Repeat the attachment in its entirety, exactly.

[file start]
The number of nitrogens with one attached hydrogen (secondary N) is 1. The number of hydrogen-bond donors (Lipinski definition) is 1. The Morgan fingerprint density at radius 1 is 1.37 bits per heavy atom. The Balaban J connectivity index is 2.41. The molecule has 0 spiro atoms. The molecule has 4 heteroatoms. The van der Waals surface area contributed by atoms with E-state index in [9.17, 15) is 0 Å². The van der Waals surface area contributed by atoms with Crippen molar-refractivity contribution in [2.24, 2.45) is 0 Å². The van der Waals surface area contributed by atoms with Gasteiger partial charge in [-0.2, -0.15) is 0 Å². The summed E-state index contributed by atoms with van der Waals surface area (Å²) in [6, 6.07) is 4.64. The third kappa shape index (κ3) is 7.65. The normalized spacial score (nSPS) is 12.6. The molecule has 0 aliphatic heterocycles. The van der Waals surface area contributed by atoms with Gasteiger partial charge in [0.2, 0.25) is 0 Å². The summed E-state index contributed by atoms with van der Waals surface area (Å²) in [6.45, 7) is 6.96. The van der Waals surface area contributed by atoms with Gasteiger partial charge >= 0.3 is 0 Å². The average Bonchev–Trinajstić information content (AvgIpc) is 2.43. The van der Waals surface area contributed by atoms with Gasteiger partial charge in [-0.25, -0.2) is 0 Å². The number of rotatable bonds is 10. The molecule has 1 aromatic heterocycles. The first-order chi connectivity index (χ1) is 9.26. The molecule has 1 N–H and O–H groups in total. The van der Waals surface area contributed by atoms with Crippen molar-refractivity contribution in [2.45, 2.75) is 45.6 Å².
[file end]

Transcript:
The number of nitrogens with one attached hydrogen (secondary N) is 1. The number of hydrogen-bond donors (Lipinski definition) is 1. The Morgan fingerprint density at radius 1 is 1.37 bits per heavy atom. The Balaban J connectivity index is 2.41. The molecule has 0 spiro atoms. The molecule has 4 heteroatoms. The van der Waals surface area contributed by atoms with E-state index in [9.17, 15) is 0 Å². The van der Waals surface area contributed by atoms with Crippen molar-refractivity contribution in [2.24, 2.45) is 0 Å². The van der Waals surface area contributed by atoms with Gasteiger partial charge in [-0.2, -0.15) is 0 Å². The summed E-state index contributed by atoms with van der Waals surface area (Å²) in [6, 6.07) is 4.64. The third kappa shape index (κ3) is 7.65. The normalized spacial score (nSPS) is 12.6. The molecule has 0 aliphatic heterocycles. The van der Waals surface area contributed by atoms with Gasteiger partial charge in [0.2, 0.25) is 0 Å². The summed E-state index contributed by atoms with van der Waals surface area (Å²) in [6.45, 7) is 6.96. The van der Waals surface area contributed by atoms with Gasteiger partial charge >= 0.3 is 0 Å². The average Bonchev–Trinajstić information content (AvgIpc) is 2.43. The van der Waals surface area contributed by atoms with Gasteiger partial charge in [-0.25, -0.2) is 0 Å². The number of rotatable bonds is 10. The molecule has 1 aromatic heterocycles. The first-order chi connectivity index (χ1) is 9.26. The molecule has 1 N–H and O–H groups in total. The van der Waals surface area contributed by atoms with Crippen molar-refractivity contribution in [2.45, 2.75) is 45.6 Å².